▪ in the US, for example, children growing up in urban centres today have a far more simplistic and anthropomorphic understanding of the living world than do children raised in rural Native American communities.43 One practical way to address this would be to teach and embody eco-literacy in every school so that coming generations develop a worldview based upon understanding the living world’s interdependent systems that make life on Earth possible (Teaching eco literacy as a way to improve self knowledge)

4. Get Savvy with Systems

▪ The systems dynamics expert John Sterman concurs. ‘There are no side effects – just effects,’ he says, pointing out that the very notion of side effects is just ‘a sign that the boundaries of our mental models are too narrow, our time horizons too short’.22 Due to the scale and interconnectedness of the global economy, many economic effects that were treated as ‘externalities’ in twentieth-century theory have turned into defining social and ecological crises in the twenty-first century.

Stability Breeds Instability

▪ Minsky had realised that – counter-intuitive though it sounds – when it comes to finance, stability breeds instability. Why? Because of reinforcing Feedback Loops, of course. During good economic times, banks, firms and borrowers all gain in confidence and start to take on greater risks, which pushes up the price of housing and other assets. This asset price rise, in turn, reinforces borrowers’ and lenders’ confidence along with their expectations that asset values will keep on rising. In Minsky’s own words, ‘The tendency to transform doing well into a speculative investment boom is the basic instability in a capitalist economy.’2

Rich get richer

▪ Given that markets are efficient at rewarding people, goes the theory, then those with broadly similar talents, preferences, and initial endowments will end up equally rewarded: any remaining differences must be due to differences in effort, and that provides a spur for innovation and hard work. But in the disequilibrium world that we inhabit – where powerful reinforcing feedbacks are in play – virtuous cycles of wealth and vicious cycles of poverty can send otherwise similar people spiralling to opposite ends of the income-distribution spectrum. It’s due to what systems experts have come to call the ‘Success to the Successful’ trap, which kicks off when the winners in one round of a game reap rewards that raise their chances of winning again in the next.

Economists as gardeners

In their book The Gardens of Democracy, Eric Liu and Nick Hanauer argue that moving from ‘machinebrain’ to ‘gardenbrain’ thinking calls for a simultaneous shift away from believing that things will self-regulate to realising that things need stewarding. ‘To be a gardener is not to let nature take its course; it is to tend,’ they write, ‘Gardeners don’t make plants grow but they do create conditions where plants can thrive and they do make judgments about what should and shouldn’t be in the garden.’46 That is why economic gardeners must get stuck in, nurturing, selecting, repotting, grafting, pruning and weeding the plants as they grow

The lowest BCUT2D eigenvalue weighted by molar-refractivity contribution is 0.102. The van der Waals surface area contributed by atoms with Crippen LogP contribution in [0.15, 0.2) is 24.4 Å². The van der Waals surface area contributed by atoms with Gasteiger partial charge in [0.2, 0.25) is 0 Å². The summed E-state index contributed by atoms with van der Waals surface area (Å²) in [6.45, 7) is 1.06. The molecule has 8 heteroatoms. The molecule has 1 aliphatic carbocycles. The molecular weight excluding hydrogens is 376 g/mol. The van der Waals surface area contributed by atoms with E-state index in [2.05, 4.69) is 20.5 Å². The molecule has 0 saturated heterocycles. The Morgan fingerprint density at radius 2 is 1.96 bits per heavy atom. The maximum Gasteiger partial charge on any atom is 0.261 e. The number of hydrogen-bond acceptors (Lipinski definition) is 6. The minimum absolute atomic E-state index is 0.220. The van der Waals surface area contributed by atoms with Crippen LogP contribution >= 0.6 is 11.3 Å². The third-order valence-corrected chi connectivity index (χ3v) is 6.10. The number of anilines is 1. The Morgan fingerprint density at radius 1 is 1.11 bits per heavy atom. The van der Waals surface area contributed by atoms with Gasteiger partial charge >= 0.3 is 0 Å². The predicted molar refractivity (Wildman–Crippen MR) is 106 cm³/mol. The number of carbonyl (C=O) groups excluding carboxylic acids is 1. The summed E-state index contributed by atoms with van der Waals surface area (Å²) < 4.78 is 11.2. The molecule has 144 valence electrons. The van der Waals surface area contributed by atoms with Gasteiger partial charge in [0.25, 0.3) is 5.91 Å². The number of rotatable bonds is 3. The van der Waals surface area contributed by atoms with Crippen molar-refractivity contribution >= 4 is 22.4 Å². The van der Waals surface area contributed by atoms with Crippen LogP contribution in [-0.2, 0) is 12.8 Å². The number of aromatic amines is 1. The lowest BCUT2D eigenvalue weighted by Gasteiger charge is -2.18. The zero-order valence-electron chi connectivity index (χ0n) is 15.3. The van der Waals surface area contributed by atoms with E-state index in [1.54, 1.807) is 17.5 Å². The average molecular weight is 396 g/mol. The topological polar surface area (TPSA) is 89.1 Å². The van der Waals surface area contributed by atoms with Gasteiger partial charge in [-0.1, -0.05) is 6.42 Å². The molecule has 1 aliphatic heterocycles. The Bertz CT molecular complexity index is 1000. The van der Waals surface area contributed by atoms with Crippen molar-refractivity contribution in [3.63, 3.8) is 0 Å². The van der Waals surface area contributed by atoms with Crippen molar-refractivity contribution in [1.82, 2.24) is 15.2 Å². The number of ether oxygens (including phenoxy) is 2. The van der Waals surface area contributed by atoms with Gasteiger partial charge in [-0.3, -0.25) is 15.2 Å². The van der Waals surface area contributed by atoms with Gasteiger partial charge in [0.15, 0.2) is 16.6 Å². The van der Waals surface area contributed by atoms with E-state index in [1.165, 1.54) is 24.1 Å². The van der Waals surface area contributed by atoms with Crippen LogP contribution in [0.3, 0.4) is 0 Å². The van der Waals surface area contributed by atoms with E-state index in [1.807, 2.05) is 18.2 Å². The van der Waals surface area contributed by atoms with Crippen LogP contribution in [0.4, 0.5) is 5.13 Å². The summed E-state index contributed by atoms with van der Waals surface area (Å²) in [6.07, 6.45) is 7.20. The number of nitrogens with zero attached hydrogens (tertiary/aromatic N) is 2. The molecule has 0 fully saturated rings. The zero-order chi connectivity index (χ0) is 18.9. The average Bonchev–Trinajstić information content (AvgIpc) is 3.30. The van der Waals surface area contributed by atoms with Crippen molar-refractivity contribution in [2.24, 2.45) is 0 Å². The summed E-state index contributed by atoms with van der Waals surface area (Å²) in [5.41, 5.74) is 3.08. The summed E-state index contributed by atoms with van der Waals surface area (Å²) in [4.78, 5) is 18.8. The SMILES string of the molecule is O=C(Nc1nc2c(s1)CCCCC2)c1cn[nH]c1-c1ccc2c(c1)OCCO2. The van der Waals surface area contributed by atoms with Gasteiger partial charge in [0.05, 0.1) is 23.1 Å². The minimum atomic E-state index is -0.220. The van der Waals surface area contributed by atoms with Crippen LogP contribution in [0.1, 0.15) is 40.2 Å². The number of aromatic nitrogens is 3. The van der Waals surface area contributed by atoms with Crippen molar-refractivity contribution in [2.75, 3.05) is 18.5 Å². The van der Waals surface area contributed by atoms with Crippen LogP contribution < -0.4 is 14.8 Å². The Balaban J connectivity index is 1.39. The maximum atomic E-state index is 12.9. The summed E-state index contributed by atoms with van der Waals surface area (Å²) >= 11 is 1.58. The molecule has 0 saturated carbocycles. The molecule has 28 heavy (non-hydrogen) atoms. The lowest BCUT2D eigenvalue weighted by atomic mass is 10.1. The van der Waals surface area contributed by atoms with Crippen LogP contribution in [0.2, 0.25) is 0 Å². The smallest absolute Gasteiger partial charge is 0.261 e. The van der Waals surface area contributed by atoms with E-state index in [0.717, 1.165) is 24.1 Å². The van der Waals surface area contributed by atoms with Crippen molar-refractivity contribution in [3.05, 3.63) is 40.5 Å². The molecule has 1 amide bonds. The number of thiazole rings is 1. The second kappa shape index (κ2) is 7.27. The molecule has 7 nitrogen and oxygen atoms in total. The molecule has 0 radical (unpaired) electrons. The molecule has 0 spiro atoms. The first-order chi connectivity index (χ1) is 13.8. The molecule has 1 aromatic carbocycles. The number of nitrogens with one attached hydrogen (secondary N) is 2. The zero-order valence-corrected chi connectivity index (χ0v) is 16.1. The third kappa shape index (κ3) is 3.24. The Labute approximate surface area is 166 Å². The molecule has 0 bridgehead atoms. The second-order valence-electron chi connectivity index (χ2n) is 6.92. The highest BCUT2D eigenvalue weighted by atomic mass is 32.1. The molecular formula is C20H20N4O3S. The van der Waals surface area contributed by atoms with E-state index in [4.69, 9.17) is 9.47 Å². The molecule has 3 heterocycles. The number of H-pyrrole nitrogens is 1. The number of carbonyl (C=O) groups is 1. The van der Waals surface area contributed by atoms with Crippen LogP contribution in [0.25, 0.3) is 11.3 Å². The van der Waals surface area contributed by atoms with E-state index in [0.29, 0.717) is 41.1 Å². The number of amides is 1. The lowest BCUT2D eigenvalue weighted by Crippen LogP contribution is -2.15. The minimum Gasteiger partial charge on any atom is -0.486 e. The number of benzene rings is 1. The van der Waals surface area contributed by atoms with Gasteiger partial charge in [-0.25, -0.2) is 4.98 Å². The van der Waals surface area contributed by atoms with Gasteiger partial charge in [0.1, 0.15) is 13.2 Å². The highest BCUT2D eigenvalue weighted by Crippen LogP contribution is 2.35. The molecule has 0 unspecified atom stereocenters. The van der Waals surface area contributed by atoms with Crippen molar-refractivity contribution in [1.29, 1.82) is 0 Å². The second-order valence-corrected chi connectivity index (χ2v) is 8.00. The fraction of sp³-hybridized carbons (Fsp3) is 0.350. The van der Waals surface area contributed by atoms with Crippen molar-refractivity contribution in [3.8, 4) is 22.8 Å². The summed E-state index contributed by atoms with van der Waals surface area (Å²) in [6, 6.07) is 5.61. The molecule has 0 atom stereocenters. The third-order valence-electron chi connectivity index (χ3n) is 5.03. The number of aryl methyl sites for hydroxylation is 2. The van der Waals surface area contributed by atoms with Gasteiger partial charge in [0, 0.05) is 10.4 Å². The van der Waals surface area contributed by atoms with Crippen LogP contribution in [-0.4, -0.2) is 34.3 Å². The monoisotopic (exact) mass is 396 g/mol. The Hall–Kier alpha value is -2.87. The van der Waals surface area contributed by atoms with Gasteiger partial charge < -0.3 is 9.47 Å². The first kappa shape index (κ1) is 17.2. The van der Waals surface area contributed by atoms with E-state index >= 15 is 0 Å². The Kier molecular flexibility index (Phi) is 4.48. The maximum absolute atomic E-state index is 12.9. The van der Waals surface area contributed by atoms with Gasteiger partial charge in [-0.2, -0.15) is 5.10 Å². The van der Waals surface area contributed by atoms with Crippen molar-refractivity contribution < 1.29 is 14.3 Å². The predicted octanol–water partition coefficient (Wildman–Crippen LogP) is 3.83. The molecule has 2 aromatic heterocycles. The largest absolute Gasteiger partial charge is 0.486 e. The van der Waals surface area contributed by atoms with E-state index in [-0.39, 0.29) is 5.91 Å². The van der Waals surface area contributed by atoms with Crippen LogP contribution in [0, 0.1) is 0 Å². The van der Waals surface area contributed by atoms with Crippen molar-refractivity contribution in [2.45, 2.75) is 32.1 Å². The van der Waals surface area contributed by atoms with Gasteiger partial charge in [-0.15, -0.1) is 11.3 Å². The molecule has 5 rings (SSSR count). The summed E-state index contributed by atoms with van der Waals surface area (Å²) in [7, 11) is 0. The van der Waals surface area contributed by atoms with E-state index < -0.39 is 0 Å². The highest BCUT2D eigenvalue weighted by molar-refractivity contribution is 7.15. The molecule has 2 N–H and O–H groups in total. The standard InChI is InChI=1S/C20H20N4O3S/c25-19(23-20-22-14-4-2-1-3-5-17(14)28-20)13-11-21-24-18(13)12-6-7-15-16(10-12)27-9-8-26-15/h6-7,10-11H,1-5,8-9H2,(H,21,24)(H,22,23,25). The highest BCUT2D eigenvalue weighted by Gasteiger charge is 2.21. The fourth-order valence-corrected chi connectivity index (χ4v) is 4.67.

experimental attitude . diversify–select–amplifyOne approach to economic gardening is to embrace evolution. Rather than aiming to predict and control the economy’s behaviour, says Eric Beinhocker, a leading thinker in this field, economists should ‘think of policy as an adapting portfolio of experiments that helps to shape the evolution of the economy and society over time’. It’s an approach that aims to mimic the process of natural selection, often summed up as ‘diversify–select–amplify’. Set up small-scale policy experiments to test out a variety of interventions, put a stop to the ones that don’t work well, and scale up those that do.47 This kind of adaptive policymaking is crucial in the face of today’s ecological and social challenges because, as Elinor Ostrom put it, ‘We have never had to deal with problems of the scale facing today’s globally interconnected society. No one knows for sure what will work, so it is important to build a system that can evolve and adapt rapidly.’48

▪ This has empowering implications: if complex systems evolve through their innovations and deviations then that gives added importance to novel initiatives, from new business models to complementary currencies and open-source design. Far from being mere fringe activities, these experiments are at the cutting edge – or rather, the evolving edge – of economic transformation towards the distributive and regenerative dynamics that we need.

Ethical Principles for Economists

▪ There are four ethical principles for the twenty-first-century economist to consider. First, act in service to human prosperity in a flourishing web of life, recognising all that it depends upon. Second, respect autonomy in the communities that you serve by ensuring their engagement and consent, while remaining ever aware of the inequalities and differences that may lie within them. Third, be prudential in policymaking, seeking to minimise the risk of harm – especially to the most vulnerable – in the face of uncertainty. Lastly, work with humility, by making transparent the assumptions and shortcomings of your models, and by recognising alternative economic perspectives and tools. Principles such as these may one day be included in an Economist’s Oath, to be recited by aspiring professionals upon graduation. But with or without the ceremony, what matters most is to bring such ethical principles to life in every economics student’s training and every policymaker’s practice. ‘The future can’t be predicted,’ wrote Donella Meadows, ‘b

5. Design to Distribute - Tax Proposals

do intellectual property rights promote innovation